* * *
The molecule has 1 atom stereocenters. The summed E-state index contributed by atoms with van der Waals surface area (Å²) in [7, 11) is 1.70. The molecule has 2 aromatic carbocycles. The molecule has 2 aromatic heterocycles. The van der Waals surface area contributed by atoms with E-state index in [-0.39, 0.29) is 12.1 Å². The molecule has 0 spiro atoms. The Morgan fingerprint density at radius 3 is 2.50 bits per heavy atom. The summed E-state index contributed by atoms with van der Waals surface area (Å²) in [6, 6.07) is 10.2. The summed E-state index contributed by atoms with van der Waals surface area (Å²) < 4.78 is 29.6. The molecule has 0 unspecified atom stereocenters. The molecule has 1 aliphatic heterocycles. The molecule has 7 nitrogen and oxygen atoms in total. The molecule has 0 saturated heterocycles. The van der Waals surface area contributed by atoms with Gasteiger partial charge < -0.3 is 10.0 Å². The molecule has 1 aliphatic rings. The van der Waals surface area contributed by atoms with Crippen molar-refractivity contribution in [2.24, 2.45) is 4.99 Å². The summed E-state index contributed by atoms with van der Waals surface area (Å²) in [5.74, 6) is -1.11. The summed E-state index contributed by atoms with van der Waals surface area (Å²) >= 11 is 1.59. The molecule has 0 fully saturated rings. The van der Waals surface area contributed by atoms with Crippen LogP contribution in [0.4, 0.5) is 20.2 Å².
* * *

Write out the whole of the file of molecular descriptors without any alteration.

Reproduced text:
The molecule has 1 atom stereocenters. The summed E-state index contributed by atoms with van der Waals surface area (Å²) in [7, 11) is 1.70. The molecule has 2 aromatic carbocycles. The molecule has 2 aromatic heterocycles. The van der Waals surface area contributed by atoms with E-state index in [-0.39, 0.29) is 12.1 Å². The molecule has 0 spiro atoms. The Morgan fingerprint density at radius 3 is 2.50 bits per heavy atom. The summed E-state index contributed by atoms with van der Waals surface area (Å²) in [6, 6.07) is 10.2. The summed E-state index contributed by atoms with van der Waals surface area (Å²) < 4.78 is 29.6. The molecule has 0 unspecified atom stereocenters. The molecule has 1 aliphatic heterocycles. The molecule has 7 nitrogen and oxygen atoms in total. The molecule has 0 saturated heterocycles. The van der Waals surface area contributed by atoms with Gasteiger partial charge < -0.3 is 10.0 Å². The molecule has 1 aliphatic rings. The van der Waals surface area contributed by atoms with Crippen molar-refractivity contribution in [2.24, 2.45) is 4.99 Å². The summed E-state index contributed by atoms with van der Waals surface area (Å²) in [5.74, 6) is -1.11. The summed E-state index contributed by atoms with van der Waals surface area (Å²) >= 11 is 1.59. The molecule has 0 fully saturated rings. The van der Waals surface area contributed by atoms with Crippen LogP contribution in [0.4, 0.5) is 20.2 Å².